These are pages created to provide no direct purpose other than to rank for keywords on Google. Landing pages for specific purposes or topics are definitely a great idea, but make sure that they provide relevant content for your site visitors! This is a another typical example of how websites receive a Google penalty.
For example, avoid creating landing pages for a variety of locations (i.e. transportation in Denver, transportation in New York, transportation in Orlando) that are essentially the same content, with only the location name changes. Instead, provide unique content on each landing page, such as things to do in each area, relevant information for each location, or calls to action specific for that offer.
5# Affiliate Programmes
Yes, affiliate links and programs are a great way to earn a little extra money through your website. But make sure that you’re using them correctly!
Here are a few things to keep in mind:
- Make sure that your site doesn’t exist solely to sell your affiliate products! Instead, add additional content, such as your own blog that provides valuable information related to your products or services.
- Don’t just copy content from the original website and paste it on yours. Rewrite it so that it’s unique and usable.
- Add a rel=”nofollow” attribute to all of your affiliate links. By doing this, you’re telling Google to ignore the link when it comes to SEO purposes. Ultimately, this tells them that you’re not trying to manipulate your ranking through affiliate links, thus avoiding a Google penalty.
- Use affiliate links sparingly. Don’t add them dozens of times to a single page! Instead, use them when they make sense and when they serve a purpose.
The key is to ask yourself why someone might visit your own website rather than the original site instead. Provide additional, unique value for your site visitors.
6# Outbound Spam Links
Generally, linking to other websites with relevant content is a great way to provide value to your site visitors and, therefore, is great for your Google ranking. However, make sure that the quality of the sites that you’re linking to is high! Avoid linking to spammy websites that provide little value, or sites that are filled with ads or malware. Keep a close eye on content that other site posts so your website does not get a Google penalty.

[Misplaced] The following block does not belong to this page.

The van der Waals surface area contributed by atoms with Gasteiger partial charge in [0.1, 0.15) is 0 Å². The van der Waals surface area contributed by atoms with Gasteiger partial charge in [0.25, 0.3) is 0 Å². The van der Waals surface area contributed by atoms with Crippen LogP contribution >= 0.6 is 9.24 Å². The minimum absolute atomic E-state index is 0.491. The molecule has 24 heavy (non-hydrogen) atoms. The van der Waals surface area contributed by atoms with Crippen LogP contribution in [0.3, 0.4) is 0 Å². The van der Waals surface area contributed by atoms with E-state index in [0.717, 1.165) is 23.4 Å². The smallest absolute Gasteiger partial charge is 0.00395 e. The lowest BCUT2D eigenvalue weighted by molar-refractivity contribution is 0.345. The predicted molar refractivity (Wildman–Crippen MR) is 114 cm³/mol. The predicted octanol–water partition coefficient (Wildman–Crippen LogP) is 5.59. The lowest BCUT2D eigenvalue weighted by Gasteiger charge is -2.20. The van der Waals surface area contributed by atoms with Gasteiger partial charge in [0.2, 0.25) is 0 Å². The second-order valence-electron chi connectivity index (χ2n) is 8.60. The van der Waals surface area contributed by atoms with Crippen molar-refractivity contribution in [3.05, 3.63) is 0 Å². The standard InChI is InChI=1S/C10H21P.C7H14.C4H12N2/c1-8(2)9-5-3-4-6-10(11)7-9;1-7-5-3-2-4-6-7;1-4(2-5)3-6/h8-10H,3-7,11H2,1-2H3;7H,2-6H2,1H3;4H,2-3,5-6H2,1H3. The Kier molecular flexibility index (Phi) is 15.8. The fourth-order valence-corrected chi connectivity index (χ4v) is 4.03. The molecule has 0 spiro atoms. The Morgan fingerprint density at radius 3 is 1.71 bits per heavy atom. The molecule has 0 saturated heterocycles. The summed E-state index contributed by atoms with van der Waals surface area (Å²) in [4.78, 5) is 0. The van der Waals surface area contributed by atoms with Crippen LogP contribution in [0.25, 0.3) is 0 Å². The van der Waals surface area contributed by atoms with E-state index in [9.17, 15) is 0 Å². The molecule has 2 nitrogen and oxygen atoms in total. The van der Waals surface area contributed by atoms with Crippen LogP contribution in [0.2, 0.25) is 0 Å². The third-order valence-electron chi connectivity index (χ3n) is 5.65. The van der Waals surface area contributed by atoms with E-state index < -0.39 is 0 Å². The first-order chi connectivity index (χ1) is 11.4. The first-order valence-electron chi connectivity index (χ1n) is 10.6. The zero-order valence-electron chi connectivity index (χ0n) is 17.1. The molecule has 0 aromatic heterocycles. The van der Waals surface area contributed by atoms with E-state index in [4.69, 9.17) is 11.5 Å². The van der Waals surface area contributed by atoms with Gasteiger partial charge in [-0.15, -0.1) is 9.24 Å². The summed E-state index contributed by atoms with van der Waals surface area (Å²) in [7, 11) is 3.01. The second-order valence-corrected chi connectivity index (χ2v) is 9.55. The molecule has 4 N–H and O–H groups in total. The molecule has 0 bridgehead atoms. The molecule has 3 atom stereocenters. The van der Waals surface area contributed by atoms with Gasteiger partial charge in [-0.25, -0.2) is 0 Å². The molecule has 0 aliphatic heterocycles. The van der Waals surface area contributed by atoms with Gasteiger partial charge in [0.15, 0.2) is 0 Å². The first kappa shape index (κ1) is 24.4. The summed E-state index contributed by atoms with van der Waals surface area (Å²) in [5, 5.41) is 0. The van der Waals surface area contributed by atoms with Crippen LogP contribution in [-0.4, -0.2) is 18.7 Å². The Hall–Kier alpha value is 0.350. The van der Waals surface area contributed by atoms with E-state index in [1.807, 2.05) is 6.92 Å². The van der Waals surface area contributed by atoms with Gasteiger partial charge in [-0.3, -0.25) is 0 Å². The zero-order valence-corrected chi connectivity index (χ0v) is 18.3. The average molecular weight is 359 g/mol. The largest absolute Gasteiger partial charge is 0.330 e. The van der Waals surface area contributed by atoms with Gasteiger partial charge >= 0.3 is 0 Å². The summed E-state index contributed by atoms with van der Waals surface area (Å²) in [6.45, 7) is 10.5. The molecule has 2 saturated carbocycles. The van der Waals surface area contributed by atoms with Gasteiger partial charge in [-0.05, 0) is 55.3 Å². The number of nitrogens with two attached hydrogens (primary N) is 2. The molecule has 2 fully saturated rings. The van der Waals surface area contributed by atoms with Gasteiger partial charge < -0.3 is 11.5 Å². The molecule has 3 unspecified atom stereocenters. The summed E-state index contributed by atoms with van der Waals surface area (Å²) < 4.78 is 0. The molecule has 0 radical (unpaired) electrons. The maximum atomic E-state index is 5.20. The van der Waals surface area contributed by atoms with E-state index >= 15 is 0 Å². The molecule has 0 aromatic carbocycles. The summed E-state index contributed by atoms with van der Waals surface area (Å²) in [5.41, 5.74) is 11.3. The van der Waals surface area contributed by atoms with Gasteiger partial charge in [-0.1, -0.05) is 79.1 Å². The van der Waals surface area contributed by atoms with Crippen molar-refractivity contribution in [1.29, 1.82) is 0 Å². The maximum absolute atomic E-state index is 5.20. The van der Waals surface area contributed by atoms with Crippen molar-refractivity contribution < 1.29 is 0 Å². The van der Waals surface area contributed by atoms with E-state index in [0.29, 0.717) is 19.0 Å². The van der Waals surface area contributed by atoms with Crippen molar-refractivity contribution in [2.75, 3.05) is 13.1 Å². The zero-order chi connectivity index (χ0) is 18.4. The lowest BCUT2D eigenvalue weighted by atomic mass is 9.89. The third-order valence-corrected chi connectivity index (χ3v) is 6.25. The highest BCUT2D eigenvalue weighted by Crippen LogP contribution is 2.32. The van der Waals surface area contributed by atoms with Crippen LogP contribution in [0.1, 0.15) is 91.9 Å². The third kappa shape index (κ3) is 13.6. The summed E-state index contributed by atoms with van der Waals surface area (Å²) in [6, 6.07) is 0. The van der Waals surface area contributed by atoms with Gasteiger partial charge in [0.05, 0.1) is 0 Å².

7# Duplicate Content
Technically, duplicate content is not a Google penalty. But I wanted to include it here because it can hurt your site ranking. You see, Google knows that when someone searches for something, they don’t want the same content displayed over and over again, but would like a variety of search results. So Google essentially “consolidates” the content and will only choose one of the pages with that content to display. Therefore, you could not show up for that topic in search engines.
Make sure that you set up appropriate redirects (301 redirects for http vs. https, and www vs. non-www) and use canonical tags to “tell” Google which version of that content you’d like displayed, thus avoiding a Google penalty.
As you’ve read, it is a good idea to keep in mind when building and maintaining your website what actions could constitute a Google penalty. However, when it comes down to it, if you keep the user experience at the forefront of your design, and avoid trying to “trick” Google into ranking your website higher, you’ll be just fine!
About the author: Kathryn Marr is the co-founder and Chief Creative Officer of Blue Ivory Creative, a digital marketing company based out of Nashville, TN. A graphic and web designer, as well as social media manager, she brings a passion for entrepreneurship and creativity to the table. Kathryn loves helping people pursue their dreams and be successful doing what they love to do.